Tags

Gigantism

  • Posted on- May 27, 2015
  • 7463 Views

Our body’s pituitary gland secretes growth hormone (GH) which is responsible for overall body development during childhood. When too much growth hormone is secreted that augments the growth of muscle, bones and connective tissue in childhood or adolescence before the end of puberty, the condition is called Gigantism (Endocrine disorder). The result is an increase in height and formation of additional soft tissues. Some individuals may achieve a height in excess of eight feet.

Causes of Gigantism
In most of the cases, non-cancerous pituitary gland tumor is behind gigantism. Located at the base of the brain, pituitary gland makes hormones that control body temperature, metabolism growth, sexual development and urine production. Other causes of gigantism are:


Symptoms

Your child is suffering from gigantism if he/she is much taller than other children of the same age. Moreover, some parts of the body may be visibly bigger than other parts. Common signs of gigantism include large hands and feet, thick toes and fingers, a bulging jaw and forehead, and improper facial features. Children suffering from gigantism may also suffer from large heads, lips, or tongues. The symptoms of gigantism depend on the size of the pituitary gland tumor. Some children may experience vision problems, headaches and nausea from tumor. Other symptoms include:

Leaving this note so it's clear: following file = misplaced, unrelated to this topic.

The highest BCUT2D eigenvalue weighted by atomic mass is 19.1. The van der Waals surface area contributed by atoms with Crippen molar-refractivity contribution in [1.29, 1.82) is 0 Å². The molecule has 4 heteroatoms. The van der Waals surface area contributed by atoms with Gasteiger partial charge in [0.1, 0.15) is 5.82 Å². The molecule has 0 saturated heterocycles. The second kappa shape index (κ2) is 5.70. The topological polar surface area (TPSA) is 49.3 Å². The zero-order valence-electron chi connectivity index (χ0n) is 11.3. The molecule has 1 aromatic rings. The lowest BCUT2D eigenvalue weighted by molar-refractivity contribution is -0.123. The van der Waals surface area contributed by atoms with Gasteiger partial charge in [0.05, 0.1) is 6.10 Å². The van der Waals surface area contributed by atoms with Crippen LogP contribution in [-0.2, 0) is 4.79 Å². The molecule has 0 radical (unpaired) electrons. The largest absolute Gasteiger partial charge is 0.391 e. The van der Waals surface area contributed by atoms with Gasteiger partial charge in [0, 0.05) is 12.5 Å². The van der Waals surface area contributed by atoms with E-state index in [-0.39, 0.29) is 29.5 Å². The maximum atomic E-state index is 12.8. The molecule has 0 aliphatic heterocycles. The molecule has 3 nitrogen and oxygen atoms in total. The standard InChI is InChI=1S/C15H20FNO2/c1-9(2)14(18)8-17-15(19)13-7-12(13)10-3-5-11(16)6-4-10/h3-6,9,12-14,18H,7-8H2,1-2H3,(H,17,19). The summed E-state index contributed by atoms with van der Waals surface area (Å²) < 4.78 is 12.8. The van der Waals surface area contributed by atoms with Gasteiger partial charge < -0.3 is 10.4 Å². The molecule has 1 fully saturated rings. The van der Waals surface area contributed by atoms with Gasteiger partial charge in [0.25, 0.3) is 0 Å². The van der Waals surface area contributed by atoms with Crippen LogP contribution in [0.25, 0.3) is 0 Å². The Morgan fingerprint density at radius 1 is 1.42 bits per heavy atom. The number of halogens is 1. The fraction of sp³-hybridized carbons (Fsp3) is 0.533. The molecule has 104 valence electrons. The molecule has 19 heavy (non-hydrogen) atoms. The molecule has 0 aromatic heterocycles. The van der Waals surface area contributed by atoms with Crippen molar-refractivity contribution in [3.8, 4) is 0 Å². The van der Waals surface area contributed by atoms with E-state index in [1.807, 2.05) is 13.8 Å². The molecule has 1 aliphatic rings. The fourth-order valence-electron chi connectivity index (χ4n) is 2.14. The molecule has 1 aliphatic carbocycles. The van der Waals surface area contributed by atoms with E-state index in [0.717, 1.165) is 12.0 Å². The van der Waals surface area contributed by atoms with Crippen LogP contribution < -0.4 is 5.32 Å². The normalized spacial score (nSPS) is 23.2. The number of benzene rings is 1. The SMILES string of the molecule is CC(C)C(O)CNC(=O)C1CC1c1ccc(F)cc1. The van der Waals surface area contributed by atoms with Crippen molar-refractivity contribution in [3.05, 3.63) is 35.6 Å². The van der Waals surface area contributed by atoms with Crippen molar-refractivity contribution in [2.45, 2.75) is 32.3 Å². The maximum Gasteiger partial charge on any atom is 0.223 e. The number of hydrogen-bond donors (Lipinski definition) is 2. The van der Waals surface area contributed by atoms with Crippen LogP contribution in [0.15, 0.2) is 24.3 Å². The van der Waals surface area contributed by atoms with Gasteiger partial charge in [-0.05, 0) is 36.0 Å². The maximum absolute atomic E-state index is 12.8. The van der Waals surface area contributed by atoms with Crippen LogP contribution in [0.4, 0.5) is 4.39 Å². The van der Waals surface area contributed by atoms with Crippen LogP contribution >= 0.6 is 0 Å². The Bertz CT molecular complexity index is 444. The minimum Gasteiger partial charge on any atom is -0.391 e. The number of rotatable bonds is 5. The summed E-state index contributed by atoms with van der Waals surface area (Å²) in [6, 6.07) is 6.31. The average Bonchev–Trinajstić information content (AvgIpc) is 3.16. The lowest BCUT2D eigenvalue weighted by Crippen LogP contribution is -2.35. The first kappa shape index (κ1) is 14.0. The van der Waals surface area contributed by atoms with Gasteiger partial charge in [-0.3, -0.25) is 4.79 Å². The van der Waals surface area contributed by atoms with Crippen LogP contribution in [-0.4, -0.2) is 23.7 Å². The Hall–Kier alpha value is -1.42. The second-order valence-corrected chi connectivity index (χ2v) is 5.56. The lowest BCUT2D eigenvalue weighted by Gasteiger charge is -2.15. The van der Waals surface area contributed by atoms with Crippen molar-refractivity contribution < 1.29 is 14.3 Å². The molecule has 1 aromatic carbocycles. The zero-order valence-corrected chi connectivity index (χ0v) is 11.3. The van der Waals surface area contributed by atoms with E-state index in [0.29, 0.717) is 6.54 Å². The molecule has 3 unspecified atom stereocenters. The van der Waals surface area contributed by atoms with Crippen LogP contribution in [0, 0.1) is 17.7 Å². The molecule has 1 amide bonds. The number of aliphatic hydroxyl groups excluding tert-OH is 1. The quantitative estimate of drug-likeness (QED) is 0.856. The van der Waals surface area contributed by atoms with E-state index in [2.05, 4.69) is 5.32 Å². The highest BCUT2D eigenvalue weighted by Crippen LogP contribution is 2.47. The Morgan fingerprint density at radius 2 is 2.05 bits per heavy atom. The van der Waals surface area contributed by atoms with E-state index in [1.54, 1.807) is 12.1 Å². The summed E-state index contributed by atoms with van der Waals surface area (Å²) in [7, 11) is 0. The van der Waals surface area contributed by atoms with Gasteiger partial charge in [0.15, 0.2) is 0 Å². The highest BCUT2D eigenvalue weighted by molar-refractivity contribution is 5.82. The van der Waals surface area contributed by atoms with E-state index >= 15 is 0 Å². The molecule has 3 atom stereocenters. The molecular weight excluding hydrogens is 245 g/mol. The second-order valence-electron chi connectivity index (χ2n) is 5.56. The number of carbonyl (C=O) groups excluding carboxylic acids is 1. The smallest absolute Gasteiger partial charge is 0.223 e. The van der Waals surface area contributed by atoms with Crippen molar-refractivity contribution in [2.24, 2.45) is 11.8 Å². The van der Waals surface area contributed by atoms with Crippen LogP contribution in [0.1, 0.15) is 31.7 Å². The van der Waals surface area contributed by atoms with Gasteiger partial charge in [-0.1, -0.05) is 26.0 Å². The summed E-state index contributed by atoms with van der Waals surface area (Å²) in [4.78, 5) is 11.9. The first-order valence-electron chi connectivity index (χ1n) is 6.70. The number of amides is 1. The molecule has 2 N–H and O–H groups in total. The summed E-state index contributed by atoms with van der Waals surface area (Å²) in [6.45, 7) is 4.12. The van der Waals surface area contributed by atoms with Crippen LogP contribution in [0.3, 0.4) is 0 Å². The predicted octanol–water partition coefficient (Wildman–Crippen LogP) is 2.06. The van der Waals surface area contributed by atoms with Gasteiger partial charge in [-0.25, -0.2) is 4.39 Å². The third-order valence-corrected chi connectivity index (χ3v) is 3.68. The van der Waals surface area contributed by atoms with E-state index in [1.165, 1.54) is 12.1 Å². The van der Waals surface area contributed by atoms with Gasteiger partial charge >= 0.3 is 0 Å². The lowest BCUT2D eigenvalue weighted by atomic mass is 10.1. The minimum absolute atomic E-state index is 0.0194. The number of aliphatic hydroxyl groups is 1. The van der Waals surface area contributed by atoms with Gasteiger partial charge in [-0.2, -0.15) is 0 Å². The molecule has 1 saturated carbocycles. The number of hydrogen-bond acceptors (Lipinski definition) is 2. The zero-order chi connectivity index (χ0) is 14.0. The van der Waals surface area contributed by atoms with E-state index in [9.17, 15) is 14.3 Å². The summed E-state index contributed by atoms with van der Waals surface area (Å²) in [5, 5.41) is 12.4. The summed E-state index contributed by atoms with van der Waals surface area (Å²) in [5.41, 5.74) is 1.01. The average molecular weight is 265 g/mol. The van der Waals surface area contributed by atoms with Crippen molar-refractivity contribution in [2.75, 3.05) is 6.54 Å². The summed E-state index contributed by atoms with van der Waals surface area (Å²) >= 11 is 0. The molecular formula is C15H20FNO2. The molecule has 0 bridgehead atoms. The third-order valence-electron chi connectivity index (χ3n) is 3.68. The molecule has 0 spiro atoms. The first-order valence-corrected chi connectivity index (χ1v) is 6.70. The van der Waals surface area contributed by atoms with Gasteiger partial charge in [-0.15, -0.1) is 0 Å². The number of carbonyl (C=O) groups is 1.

Treatment

Gigantism requires early detection and strong treatment to prevent excess production of growth hormone and to improve life expectancy. Normally, surgery is the first line of treatment with the objective of removing the tumor to minimize growth hormone levels and reduce the pressure on the nerves. The type of operation depends on the size of the tumor and how easily it can be accessed.

Radiation therapy is another option if surgery has not provided a complete cure. It can take several years for radiation therapy to be effective. Half of the patients achieve controlled growth hormone in 5-10 years. Though radiation therapy is successful in controlling tumor growth, it may not reduce growth hormone and insulin-like growth factor 1 levels.

Drug therapy may also be used in certain circumstances:

  • Prior to surgery in order to control symptoms and cause the tumor to shrink
  • Post surgery when growth hormone levels are not managed
  • While radiation therapy is going on
  • Individuals not qualified for surgical process
Regular medical follow-up is required to scrutinize growth hormone and insulin-like growth factor 1 to notice any growth of the tumor.